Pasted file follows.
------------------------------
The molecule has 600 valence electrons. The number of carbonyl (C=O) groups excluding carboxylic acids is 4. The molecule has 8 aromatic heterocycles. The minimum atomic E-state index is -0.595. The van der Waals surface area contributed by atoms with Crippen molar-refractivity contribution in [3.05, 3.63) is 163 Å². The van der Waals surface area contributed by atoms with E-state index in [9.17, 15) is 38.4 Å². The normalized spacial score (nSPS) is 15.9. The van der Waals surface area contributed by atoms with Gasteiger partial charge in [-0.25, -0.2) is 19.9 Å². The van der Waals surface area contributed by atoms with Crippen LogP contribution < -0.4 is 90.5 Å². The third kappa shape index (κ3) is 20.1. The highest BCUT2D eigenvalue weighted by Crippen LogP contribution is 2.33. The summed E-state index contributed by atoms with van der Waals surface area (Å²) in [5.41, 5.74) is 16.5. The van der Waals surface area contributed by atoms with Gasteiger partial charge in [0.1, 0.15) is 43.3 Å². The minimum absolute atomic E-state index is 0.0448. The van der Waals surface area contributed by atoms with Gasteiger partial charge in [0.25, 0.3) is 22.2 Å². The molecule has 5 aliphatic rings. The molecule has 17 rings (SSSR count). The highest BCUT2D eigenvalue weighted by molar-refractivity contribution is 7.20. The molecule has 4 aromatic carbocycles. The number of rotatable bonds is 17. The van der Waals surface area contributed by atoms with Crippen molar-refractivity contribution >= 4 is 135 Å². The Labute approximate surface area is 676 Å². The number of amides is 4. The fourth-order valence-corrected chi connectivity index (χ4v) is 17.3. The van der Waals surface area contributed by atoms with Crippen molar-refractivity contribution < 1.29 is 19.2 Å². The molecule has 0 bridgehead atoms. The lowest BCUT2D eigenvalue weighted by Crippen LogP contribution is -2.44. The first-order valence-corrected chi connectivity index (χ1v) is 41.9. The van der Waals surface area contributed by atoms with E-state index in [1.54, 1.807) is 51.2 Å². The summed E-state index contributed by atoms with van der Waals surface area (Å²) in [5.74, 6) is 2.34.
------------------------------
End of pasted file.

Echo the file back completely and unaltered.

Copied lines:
The molecule has 600 valence electrons. The number of carbonyl (C=O) groups excluding carboxylic acids is 4. The molecule has 8 aromatic heterocycles. The minimum atomic E-state index is -0.595. The van der Waals surface area contributed by atoms with Crippen molar-refractivity contribution in [3.05, 3.63) is 163 Å². The van der Waals surface area contributed by atoms with E-state index in [9.17, 15) is 38.4 Å². The normalized spacial score (nSPS) is 15.9. The van der Waals surface area contributed by atoms with Gasteiger partial charge in [-0.25, -0.2) is 19.9 Å². The van der Waals surface area contributed by atoms with Crippen LogP contribution < -0.4 is 90.5 Å². The third kappa shape index (κ3) is 20.1. The highest BCUT2D eigenvalue weighted by Crippen LogP contribution is 2.33. The summed E-state index contributed by atoms with van der Waals surface area (Å²) in [5.41, 5.74) is 16.5. The van der Waals surface area contributed by atoms with Gasteiger partial charge in [0.1, 0.15) is 43.3 Å². The minimum absolute atomic E-state index is 0.0448. The van der Waals surface area contributed by atoms with Gasteiger partial charge in [0.25, 0.3) is 22.2 Å². The molecule has 5 aliphatic rings. The molecule has 17 rings (SSSR count). The highest BCUT2D eigenvalue weighted by molar-refractivity contribution is 7.20. The molecule has 4 aromatic carbocycles. The number of rotatable bonds is 17. The van der Waals surface area contributed by atoms with Crippen molar-refractivity contribution >= 4 is 135 Å². The Labute approximate surface area is 676 Å². The number of amides is 4. The fourth-order valence-corrected chi connectivity index (χ4v) is 17.3. The van der Waals surface area contributed by atoms with Crippen molar-refractivity contribution < 1.29 is 19.2 Å². The molecule has 0 bridgehead atoms. The lowest BCUT2D eigenvalue weighted by Crippen LogP contribution is -2.44. The first-order valence-corrected chi connectivity index (χ1v) is 41.9. The van der Waals surface area contributed by atoms with E-state index in [1.54, 1.807) is 51.2 Å². The summed E-state index contributed by atoms with van der Waals surface area (Å²) in [5.74, 6) is 2.34.